- 175 pages of internal documents show troubleshooting problems with HealthCare.gov website
- A core group of contractors was tasked to quickly identify and fix problems
- Issues range from problems passing data to insurance companies to confusion over married couples
It's called a document dump.
In this case, 175 pages of contractors' internal updates on the beleaguered HealthCare.gov website were blasted out Wednesday night by Rep. Darryl Issa's Republican-led House Oversight and Government Reform Committee.
You can read it all online
. But we read it so you don't have to, poring through the jargony, technical documents ("Pre Prod is now IMP1A"), to give you another option -- the five things you need to know:
1. Low-tech options failed too
In the first weeks of the Obamacare sign-up, the two low-tech options for Americans -- the call center and paper applications -- struggled and sometimes froze. An October 8 entry about the number of paper forms turned in at that point simply said "500 applications ... but can't process any because of log-in and other issues." By October 16, some 3,000 paper applications were in the processing center but only "81 have been successfully entered."
A tough decision emerged: Should navigators -- those who help people sign up -- recommend that folks leave the slow website and send in a paper form? Or would that matter? Contractors wrote they were waiting on the Department of Health and Human Services to decide. By October 15, contractors were recommending the paper applications, documents show.
Meanwhile, the call center was getting high marks for low wait times and professional operators, but an October 3 note reads: "50% of call center calls have issues." The problem was with a technical interface to check people's identities. Four days later, a more basic issue: "Our call center reps can't see their screens," wrote an unnamed consultant.
In response, the Department of Health and Human Services told CNN that these are contractor notes that only depict the state of the website in its first days. "We have made significant progress," said HHS spokeswoman Joanne Peters.
2. It's all about the 834s
In a document full of figures and consultant-speak, one number stands out: 834. That's the code for the final step in the HealthCare.gov process, when all the data entered is sent to the insurance company a user has chosen. It sets up the actual insurance policy and hands off responsibility to the company or organization running that plan.
But from the start, that data was not transferring correctly. "834 issue - Raised here as well - issuers not receiving 834s that they should be getting," a contractor wrote on October 3. At one point no one could track whether the final 834 data entered by individuals was actually the same as the 834 data going out to insurers.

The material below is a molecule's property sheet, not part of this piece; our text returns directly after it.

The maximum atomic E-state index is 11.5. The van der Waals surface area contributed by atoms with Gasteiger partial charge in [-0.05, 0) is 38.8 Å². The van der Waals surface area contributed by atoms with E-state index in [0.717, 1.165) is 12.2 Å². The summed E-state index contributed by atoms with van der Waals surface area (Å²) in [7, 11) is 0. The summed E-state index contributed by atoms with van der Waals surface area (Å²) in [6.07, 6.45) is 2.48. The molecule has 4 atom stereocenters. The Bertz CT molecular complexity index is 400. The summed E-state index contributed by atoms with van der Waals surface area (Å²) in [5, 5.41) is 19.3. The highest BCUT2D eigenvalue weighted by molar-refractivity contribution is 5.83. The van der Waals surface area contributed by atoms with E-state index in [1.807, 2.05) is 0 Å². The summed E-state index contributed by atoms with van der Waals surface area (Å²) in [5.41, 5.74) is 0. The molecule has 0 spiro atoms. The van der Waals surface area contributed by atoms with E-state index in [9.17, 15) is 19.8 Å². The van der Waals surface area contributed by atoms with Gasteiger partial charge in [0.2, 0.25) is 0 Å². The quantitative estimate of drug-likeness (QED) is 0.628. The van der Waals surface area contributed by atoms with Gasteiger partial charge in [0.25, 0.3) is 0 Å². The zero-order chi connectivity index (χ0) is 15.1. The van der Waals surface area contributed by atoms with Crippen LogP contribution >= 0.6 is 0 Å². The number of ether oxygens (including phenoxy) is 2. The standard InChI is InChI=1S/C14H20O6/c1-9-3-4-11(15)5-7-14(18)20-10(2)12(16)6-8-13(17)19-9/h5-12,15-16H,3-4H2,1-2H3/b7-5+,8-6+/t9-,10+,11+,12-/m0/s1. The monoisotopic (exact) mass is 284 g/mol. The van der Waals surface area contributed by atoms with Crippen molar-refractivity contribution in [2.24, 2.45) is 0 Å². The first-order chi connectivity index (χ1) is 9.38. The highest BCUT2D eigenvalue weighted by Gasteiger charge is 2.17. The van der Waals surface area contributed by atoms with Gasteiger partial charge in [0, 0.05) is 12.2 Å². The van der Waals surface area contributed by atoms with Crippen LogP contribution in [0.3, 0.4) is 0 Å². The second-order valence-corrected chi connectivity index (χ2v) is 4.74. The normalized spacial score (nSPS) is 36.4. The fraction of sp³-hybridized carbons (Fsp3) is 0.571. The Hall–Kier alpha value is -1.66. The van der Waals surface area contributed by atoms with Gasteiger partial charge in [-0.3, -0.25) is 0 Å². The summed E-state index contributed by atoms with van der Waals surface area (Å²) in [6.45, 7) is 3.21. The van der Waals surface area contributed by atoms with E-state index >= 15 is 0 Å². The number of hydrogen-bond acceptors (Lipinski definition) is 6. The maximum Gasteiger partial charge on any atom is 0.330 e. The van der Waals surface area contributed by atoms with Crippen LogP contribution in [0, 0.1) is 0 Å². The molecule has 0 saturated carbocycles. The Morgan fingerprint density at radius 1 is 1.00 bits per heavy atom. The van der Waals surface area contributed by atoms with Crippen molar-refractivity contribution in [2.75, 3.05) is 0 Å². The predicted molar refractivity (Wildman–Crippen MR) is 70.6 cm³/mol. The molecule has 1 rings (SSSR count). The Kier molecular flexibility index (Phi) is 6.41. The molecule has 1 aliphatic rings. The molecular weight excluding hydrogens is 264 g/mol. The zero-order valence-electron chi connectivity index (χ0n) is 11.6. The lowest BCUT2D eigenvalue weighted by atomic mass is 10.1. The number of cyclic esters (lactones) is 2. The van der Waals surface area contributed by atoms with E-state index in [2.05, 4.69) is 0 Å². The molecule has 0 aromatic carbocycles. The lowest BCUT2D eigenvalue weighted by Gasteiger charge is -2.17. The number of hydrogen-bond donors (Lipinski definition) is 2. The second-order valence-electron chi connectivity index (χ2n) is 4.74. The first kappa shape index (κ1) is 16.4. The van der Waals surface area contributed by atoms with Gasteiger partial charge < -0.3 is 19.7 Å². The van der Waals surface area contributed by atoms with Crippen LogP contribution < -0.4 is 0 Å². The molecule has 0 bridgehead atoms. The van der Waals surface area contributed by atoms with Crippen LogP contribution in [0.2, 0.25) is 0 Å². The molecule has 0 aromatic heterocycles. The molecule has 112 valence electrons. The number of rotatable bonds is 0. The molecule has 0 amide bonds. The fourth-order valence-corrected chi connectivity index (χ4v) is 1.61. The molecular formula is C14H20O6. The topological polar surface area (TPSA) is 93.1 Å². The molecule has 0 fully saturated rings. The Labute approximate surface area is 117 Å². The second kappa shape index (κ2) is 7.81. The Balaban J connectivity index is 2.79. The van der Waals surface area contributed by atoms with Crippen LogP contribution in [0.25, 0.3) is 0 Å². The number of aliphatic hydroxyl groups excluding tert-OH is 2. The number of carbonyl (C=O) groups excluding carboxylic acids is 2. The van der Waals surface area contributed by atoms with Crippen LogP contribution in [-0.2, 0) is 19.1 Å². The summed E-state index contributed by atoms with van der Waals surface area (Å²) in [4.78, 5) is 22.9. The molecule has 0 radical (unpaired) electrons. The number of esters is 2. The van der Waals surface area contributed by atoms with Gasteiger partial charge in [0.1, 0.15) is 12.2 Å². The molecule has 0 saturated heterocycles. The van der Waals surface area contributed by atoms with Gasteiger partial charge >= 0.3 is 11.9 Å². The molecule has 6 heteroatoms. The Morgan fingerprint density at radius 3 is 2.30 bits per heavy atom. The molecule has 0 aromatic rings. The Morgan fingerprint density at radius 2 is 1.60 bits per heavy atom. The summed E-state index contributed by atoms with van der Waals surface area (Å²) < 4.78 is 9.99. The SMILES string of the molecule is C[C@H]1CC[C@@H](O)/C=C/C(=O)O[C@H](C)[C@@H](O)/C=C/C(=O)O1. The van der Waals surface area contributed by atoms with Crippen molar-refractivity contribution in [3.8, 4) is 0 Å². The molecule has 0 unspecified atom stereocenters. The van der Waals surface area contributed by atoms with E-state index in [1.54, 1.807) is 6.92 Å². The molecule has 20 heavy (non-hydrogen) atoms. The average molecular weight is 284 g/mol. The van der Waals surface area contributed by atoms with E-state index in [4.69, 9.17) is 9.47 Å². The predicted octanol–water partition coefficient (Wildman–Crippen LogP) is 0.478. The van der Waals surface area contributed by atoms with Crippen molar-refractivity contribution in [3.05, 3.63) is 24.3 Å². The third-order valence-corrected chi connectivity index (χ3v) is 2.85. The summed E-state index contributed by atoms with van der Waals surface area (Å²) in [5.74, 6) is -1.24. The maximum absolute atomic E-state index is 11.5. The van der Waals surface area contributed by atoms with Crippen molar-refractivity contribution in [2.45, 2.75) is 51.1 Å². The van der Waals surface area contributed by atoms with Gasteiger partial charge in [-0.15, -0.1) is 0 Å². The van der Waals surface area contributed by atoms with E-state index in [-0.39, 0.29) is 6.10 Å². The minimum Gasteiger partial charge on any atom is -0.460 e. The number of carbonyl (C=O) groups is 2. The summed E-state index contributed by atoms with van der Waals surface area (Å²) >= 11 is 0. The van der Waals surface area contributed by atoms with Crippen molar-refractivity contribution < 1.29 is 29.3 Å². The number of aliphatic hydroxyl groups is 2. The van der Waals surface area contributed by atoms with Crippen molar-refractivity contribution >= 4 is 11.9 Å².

3. A small group of contractors was key
Reading these pages feels almost voyeuristic. It's a bit like hovering in the back of the main conference room for HealthCare.gov. Problems are listed, tasks to respond to are handed out crisply and clearly.
And from the back of the room, you notice something. Those tasks go to a small core group of top coordinators, representing different companies and pieces of the process. The documents refer to those generally on a first-name basis, but not that many names appear. Two dozen or so people -- Carlos, Abigail, Joy, Beth, Milan, Sandeep, John, Meg at CGI, Devon, Lourdes, Gina and others -- had a lot of work on their plates.
4. The initial technical issues were many and massive
On the first day, there was a big problem that we hadn't heard about before. "There was a fix regarding residency for Medicaid and CHIP that was not fixed correctly and is denying ... 90% of people based on residency," the war room notes from the day read.
As the documents move on and issues are tackled one by one, sweeping problems continue to appear.
October 9: "A new problem in the system has been identified: for about 30% of the 70,000 applicants, the system has skipped applicants through 'events' that are required to complete the application." In other words, nearly a third of applicants couldn't fill out the form, because the website was skipping "events" or entries they needed to make.
5. The devil was really in the details
While big-picture problems erupted with HealthCare.gov, hundreds of smaller but still urgent issues were flying from the volcano as well.
A few examples:
• At one point, a software problem hit every application from a married couple. The program recorded each spouse as "unmarried," not just an identity issue but a major data issue for insurers.
• For weeks, programmers fought a problem that initially blocked and later snagged naturalized citizens who needed verification from the Department of Homeland Security.
• Contractors spent almost two weeks sorting out how to handle weight loss surgery and whether insurance companies need to include that in all policies.
• In mid-October, the tool to estimate potential premiums was misreading ages, recording each person as having an age range, rather than a definite age. That was affecting the tool and its results, potentially for almost everyone.